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Mad Libs with BBC micro:bit

Did you know you can program a teensy computer to be a scrolling name badge, a motion-activated hot potato, a jumping jack counter, and even a voice-activated music player?

With some creativity, a BBC micro:bit can do all of that and more using the power of MicroPython, a pared-down version of Python built exclusively for small, embedded hardware like micro:bits and Raspberry Pi Picos.

To take advantage of the latest version of the micro:bit’s speaker, we are going to create a Mad Lib game that uses the micro:bit’s voice synthesizer to tell us a funny story. Micro:bit recently developed its own Python editor, designed to work exclusively with the micro:bit, so we will use that for our program.

The micro:bit Python editor can be found at https://python.microbit.org/v/3 Find the project code at https://github.com/fairydustandmore/Beanz. You will have to import the speech module, so the micro:bit can speak to you. You also need to use the say function to enable the speech synthesizer. (Fun fact: the synthesizer is based on an old text-to-speech program built for the Commodore 64.)

You will also notice the print function is used nearly every time the say function is used. That is because the speech synthesizer can be hard to understand, but thankfully the micro:bit’s editor has a serial terminal—a black screen that can be shown or hidden. (Keep it unhidden).

Serial is primarily used to display errors from a program but also shows the output from a program. We can use it to read what the synthesizer is saying. We also must use it to interact with our Mad Lib game to type in names, nouns, adjectives, and more.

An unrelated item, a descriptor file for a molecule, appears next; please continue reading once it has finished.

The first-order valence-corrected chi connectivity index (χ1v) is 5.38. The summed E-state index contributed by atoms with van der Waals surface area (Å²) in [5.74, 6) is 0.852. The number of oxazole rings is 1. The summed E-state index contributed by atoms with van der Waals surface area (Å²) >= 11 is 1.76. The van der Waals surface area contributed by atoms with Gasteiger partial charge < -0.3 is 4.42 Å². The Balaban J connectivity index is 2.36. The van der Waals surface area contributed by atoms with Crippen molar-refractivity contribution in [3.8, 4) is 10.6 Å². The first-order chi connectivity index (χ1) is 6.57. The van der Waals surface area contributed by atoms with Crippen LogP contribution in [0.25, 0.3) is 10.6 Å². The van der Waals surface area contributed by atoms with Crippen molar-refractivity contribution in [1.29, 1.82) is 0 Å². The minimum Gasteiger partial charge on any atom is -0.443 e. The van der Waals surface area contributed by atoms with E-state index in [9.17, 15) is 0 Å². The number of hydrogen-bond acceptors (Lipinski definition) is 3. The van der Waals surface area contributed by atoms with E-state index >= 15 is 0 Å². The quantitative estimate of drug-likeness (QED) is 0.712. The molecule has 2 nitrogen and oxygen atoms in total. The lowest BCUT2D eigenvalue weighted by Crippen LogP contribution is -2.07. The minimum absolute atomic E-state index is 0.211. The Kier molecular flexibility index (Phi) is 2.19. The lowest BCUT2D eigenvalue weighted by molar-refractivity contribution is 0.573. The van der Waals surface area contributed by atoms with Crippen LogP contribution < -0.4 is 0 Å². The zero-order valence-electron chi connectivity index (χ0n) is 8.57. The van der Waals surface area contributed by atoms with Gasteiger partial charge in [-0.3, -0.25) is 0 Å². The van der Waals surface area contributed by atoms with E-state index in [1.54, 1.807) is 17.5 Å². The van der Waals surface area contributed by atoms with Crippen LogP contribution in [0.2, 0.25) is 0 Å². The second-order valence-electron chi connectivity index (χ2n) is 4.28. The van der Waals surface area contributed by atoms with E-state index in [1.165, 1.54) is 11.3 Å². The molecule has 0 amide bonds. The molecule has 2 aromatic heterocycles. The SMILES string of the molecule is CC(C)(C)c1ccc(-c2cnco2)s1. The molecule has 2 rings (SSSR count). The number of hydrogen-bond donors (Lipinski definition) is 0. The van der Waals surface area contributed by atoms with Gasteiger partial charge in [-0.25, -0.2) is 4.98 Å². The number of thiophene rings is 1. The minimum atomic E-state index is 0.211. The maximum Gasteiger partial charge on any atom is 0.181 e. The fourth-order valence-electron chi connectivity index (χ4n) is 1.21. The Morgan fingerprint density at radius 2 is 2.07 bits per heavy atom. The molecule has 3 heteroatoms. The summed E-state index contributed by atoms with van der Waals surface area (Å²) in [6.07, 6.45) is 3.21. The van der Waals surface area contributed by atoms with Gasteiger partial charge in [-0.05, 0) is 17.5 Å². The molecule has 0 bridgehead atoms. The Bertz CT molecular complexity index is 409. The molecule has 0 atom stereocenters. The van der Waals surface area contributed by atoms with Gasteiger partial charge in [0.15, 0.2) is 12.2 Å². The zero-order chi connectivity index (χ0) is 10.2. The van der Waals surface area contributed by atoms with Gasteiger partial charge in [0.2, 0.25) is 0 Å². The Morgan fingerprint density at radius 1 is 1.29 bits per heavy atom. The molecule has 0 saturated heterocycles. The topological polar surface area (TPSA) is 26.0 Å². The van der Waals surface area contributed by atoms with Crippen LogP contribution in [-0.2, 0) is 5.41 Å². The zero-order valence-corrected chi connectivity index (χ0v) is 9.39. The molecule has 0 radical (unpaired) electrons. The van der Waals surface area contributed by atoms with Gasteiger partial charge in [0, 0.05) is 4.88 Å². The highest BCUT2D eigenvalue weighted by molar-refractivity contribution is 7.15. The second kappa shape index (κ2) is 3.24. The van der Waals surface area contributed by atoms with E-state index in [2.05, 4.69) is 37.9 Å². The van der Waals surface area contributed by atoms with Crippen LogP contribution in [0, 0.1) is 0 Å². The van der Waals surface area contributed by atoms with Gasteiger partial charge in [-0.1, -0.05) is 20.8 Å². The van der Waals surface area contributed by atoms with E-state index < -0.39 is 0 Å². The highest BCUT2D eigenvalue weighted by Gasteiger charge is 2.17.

When you open micro:bit’s editor for the first time, you will find code already there. It’s a working program you can test on your micro:bit. Delete it all and start fresh. You can use a split screen on your computer to type the code from GitHub into the Python editor. Review your code often by testing it using the editor’s on-screen simulator.

When you are done typing up your Mad Lib and testing it in the simulator, connect your micro:bit to your device to give it power. Press the button that says, “Send to micro:bit”. Follow the instructions to transfer the program via Bluetooth.

Try editing the Mad Lib game and make it your own. You can swap out built-in images from the display function as well. The speech synthesizer understands how hyphens, commas, periods, and question marks alter the way a sentence sounds. For example, it will pause, stop speech, and make pitch rise or fall at the end of a sentence. Experiment with the punctuation of a sentence to hear the differences.

To hear your Mad Lib loud and clear, connect alligator clips to pins 0 and GND on your micro:bit to your headphones plug. The voice synthesizer will never sound like a human (more like an old robot) but you can edit the pitch and speed to your liking.

Learn More

micro:bits are Mad for Mad Libs! Program on GitHub


Micro:bit’s Python Editor


BBC micro:bit MicroPython documentation


Make Some Noise Project (for headphone connection instructions)